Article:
Time required and outside help: To do homework and study requires two or three times as much time outside of class as the time you spend in class in order to succeed in this course. Free tutoring is available in the Learning Labs (see above) and your instructor has office hours and can give some extra help, of course.

Additional information about ACC's mathematics curriculum and faculty is available on the Internet at

Errata in Business Calculus text, updated 5/15/00

p. 8,  example 5, middle of the page, the third limit should read , instead of   .

p.8, same example, bottom of the page, should read f(1)= 5 instead of f(-1)=5.

p.88, In the blue box, the marginal average cost and the marginal average revenue should have bars over the C and R.  The marginal average profit is ok.

p. 88, in the green box, there should be bars over the C's in the Marginal Average Cost Equation and there should be bars over the R's in the Marginal Average Revenue Equation.

page 112, the first derivative test graphic: The second sentence should read "Construct a sign chart for  f'(x) .".

p. 133, #43, change the -4x^3 term to +4x^3 if you'd like the answer in the back and the solution in the Student Solutions Manual to be correspond correctly,   f(x) = -x4 + 4x3+ 3x + 7  instead of  f(x) = -x4 - 4x3+ 3x + 7

p 172, example 20 part (B).  Find...    instead  of  .

p.173, near the middle of the page it says, " times  y = f(x + x) - f(x)."  Huh?  It should say simply " ."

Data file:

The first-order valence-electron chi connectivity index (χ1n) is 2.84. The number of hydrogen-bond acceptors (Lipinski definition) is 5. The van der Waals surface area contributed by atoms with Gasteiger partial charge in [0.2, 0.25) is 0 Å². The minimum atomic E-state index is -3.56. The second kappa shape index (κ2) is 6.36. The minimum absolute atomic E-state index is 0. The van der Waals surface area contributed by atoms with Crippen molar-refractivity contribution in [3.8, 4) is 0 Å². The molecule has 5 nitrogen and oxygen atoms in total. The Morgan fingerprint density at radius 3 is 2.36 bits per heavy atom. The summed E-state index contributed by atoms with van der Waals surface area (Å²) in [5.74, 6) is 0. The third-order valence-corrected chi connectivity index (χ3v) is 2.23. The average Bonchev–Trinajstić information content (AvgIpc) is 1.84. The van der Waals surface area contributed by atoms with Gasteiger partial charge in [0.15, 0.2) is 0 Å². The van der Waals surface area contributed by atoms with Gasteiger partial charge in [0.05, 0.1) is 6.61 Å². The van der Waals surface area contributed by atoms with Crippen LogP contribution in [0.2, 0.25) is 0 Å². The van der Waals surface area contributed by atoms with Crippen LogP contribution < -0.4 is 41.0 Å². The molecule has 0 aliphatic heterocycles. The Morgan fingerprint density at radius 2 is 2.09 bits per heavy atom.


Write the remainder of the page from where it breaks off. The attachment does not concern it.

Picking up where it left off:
p. 243  Step 2 in Solution   In denominator at end of line, should be    not 

p. 246, Example 31, the numerator should be .

page 342, Problem 67.the exponent on "e" should be -0.1 not  -.01 the answer key has problem worked with exponent  -0.1

page 357, Example 2, the shading in the graph (green) should include the sliver on the lower left.

page 373, five lines below Problem 10, the word "equilibrium" is misspelled in text

Page 497 #10     Chapter Six Review:  The answer in the back of the book assumes a FOURTH point which is not given in the problem, namely, (8,3) .

page 538   example 13,  third line of equations     exponent on e should be "0.08" , not  "0.008",  you will note exponent is correct everywhere else in the problem

There are a number of errors in Chapter 8, Sections 1 and 2, on Taylor polynomials and series, one bad one in the green box on p. 581 (should  be an "a" not a "0" in derivative.  Also on p. 594, the Problem 6 title is one line too high, which is confusing.  And the calculations in the  third line of Example 7, p. 595,  are all messed up.

page 736, green box, line with integral, should be  F(x)  where the type is blotched

page 743, x  0,  not 5 in problem 47.

page 756.  On the top of the page, in a green box entitled "Uniform Probability Density Function" under the heading "cumulative probability distribution" it reads  F(x) = 0  if  x<b.  It should read  F(x) = 0 if x<a.

p 847, tableau at very top of page the third row should begin with basic variable   not with  [a pivot has already taken place from the first tableau on the previous page and the basic variable has to change; it is correct in the third tableau on the top of page 847

Pg 850, Exercise 21, Second constraint equation (one with "less than 3"), First variable should be "x-sub-two".

p. 922, 15.  Solution is  y' = 3x^2y/(1+y)

p. 923, 1(A)  Delete "finger" at end of line (Who knows where that came from???)

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It was last updated on January 22, 2016 .